For example, by offering BYOD or COPE as an option and using one phone for both personal and work use, all the resources, energy, and e-waste associated with a second phone are eliminated. 

Extending device lifespan has a similar effect. For example, VMware has partners that can convert used PCs into thin clients to give them another phase of usefulness before they’re recycled. Or, having more advanced monitoring and management of devices could reduce the need to replace devices pre-emptively. 

Lastly, when devices do reach the end of their lifespan, EUC and partners can be responsible for recycling or securely reselling or repurposing devices. 

How EUC helps with social goals 

Although 2020 had immense challenges, one positive that emerged was a discussion about the benefits of remote work. One set of benefits focuses on the ways that remote work makes career opportunities more equitable, which aligns with the DEI goals many organizations are working toward. 

Many workers, for various reasons, don’t find an office environment or traditional work hours to be a good fit. Remote work gives these employees opportunities they may not have had before. And there are compelling arguments that remote work levels the playing field — when everyone is communicating via a messaging platform or video conferencing, everyone is equally close to each other. This is a big difference from scenarios where physical proximity in offices might play a significant role in influence and collaboration. 

These particular social effects are a second order result of enabling remote work, but as we’ve acknowledged, EUC pros have a direct impact on making remote work seamless and more secure in the first place. 

EUC — and especially the mobile and cloud technologies that make up a significant part of our purview — can also make the benefits of digital transformation more accessible to a wider range of businesses and users. For example, mobile devices and apps promote collaboration and visibility for frontline roles, and mobility and SaaS apps lower the digital barrier to entry for small businesses.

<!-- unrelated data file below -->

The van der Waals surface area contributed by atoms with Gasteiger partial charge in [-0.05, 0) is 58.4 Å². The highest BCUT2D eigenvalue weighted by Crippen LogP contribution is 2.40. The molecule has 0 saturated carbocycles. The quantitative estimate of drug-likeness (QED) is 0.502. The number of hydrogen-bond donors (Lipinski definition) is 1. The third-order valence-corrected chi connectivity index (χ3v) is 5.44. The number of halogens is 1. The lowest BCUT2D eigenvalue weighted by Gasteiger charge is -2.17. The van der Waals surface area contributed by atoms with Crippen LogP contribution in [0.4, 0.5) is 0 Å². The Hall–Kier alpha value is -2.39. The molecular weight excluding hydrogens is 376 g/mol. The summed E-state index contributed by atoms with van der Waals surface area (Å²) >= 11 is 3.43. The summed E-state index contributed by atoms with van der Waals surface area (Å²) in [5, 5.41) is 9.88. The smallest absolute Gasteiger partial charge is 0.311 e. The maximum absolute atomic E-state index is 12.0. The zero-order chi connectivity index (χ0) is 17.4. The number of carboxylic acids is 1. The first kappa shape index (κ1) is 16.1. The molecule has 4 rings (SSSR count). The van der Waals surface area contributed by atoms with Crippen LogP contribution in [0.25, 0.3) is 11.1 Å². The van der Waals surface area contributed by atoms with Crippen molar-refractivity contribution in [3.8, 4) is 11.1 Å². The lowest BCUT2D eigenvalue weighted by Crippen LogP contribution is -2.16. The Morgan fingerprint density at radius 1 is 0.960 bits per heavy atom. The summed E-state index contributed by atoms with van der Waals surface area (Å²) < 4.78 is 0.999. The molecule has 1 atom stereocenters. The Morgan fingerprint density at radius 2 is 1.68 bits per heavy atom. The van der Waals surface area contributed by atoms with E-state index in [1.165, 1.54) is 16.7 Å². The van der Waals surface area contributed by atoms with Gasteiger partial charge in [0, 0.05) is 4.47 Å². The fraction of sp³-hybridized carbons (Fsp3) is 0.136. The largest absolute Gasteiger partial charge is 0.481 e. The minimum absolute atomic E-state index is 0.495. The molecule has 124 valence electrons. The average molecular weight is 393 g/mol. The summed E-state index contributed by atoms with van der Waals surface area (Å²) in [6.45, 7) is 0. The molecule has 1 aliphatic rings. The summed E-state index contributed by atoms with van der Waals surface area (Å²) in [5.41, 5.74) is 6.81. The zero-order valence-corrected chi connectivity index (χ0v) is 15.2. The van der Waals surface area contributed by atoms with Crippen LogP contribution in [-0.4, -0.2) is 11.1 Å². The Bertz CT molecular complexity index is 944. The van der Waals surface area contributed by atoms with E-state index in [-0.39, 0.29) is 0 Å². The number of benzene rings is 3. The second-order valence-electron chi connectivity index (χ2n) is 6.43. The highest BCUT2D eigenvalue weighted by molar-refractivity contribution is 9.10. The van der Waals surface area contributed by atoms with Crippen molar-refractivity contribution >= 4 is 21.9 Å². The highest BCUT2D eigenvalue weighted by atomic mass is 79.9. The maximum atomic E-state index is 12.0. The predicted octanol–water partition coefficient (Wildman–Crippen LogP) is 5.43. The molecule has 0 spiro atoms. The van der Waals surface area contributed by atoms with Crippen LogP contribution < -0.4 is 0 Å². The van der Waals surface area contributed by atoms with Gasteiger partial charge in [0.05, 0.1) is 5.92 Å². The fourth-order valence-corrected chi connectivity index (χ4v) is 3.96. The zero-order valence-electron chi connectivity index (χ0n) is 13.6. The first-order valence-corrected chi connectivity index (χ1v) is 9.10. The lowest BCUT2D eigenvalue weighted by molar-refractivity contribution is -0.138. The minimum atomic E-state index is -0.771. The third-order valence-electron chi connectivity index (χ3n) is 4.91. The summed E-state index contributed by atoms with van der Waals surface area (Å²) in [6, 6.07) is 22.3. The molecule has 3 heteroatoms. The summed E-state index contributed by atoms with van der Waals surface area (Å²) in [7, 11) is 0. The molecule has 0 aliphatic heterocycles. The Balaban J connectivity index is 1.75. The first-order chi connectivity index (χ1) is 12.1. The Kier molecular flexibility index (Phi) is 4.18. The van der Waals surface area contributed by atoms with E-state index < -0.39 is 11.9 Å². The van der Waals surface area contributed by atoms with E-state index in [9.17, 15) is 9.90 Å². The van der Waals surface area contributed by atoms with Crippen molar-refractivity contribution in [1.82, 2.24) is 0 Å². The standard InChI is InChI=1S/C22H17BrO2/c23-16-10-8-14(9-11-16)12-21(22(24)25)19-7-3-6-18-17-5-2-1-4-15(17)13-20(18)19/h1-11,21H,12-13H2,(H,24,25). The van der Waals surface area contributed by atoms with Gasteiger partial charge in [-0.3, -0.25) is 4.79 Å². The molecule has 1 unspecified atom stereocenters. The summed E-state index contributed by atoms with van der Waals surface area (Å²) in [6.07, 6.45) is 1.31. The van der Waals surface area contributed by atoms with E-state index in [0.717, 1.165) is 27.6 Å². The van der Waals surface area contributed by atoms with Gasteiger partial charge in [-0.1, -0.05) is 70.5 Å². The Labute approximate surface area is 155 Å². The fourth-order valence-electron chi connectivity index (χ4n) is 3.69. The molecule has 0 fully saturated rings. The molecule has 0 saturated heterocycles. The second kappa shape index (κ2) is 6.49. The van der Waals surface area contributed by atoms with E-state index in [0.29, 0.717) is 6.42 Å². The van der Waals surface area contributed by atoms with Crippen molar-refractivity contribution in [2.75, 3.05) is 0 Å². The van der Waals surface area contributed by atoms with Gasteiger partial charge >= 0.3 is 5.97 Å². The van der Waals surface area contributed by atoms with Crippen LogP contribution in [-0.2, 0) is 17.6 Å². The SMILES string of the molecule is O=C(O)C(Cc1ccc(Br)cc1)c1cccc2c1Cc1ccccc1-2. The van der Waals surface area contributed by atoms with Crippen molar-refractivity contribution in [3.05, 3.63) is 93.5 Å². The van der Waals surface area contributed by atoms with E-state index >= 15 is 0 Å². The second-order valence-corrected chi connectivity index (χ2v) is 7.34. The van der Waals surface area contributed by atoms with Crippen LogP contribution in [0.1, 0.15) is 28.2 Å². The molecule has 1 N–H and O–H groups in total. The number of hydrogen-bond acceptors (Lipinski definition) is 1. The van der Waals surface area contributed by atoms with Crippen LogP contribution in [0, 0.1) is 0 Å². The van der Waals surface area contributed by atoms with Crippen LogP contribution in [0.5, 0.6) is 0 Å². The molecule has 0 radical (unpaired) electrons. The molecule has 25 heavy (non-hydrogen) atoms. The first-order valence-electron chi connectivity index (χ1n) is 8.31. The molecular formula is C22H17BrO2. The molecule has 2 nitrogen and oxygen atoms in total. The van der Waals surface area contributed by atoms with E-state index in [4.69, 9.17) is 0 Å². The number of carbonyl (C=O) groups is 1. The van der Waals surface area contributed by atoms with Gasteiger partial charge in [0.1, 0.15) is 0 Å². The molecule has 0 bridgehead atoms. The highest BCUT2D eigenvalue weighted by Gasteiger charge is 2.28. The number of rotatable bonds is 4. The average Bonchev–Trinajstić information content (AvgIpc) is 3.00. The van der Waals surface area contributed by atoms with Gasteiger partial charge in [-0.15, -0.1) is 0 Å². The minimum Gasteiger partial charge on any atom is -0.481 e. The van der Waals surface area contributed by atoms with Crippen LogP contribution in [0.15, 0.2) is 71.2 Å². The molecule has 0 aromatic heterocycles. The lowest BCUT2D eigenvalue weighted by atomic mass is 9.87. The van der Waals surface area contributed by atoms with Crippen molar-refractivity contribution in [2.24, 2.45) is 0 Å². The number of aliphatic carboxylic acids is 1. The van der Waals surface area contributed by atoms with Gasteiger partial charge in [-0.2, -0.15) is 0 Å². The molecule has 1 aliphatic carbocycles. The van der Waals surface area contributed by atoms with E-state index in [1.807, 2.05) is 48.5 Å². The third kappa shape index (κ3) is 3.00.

Lastly, an especially important thing that EUC can do for social goals — as well as governance goals — is to help ensure user privacy on BYO and COPE devices. 

MDM frameworks like Android Enterprise Work Profiles and Apple User Enrollment mode, as well as productivity apps like Workspace ONE Boxer, can enable privacy on personal devices. And this is backed up by robust role-based access controls and permissions. 

Time-based and shift-based access controls can also help enable work–life balance, especially in regions where working hours are strictly regulated. 

How EUC helps with governance goals 

As mentioned above, privacy controls and time- and shift-based access controls are a key component of enabling good corporate governance over privacy initiatives. Combined with logging and auditing controls, they can help organizations have a way of executing the goals that they set. 

Governance is also crucial in environmental goals — carbon accounting can be challenging. While they’re just one part of a solution, EUC monitoring tools can provide visibility into energy consumption and device lifecycles. 

Starting on the path to EUC-enabled ESG 

Many organizations have ESG goals, and I hope I’ve provided ideas of ways EUC pros can use their knowledge and platforms to actively help achieve these goals. 

For more on VMware’s goals and to read our reports, see our environment, social, and governance goals page and read our 2022 ESG Report. For more on how other VMware solutions can help, read about VMware Green Score in Aria Operations (formerly vRealize Operations).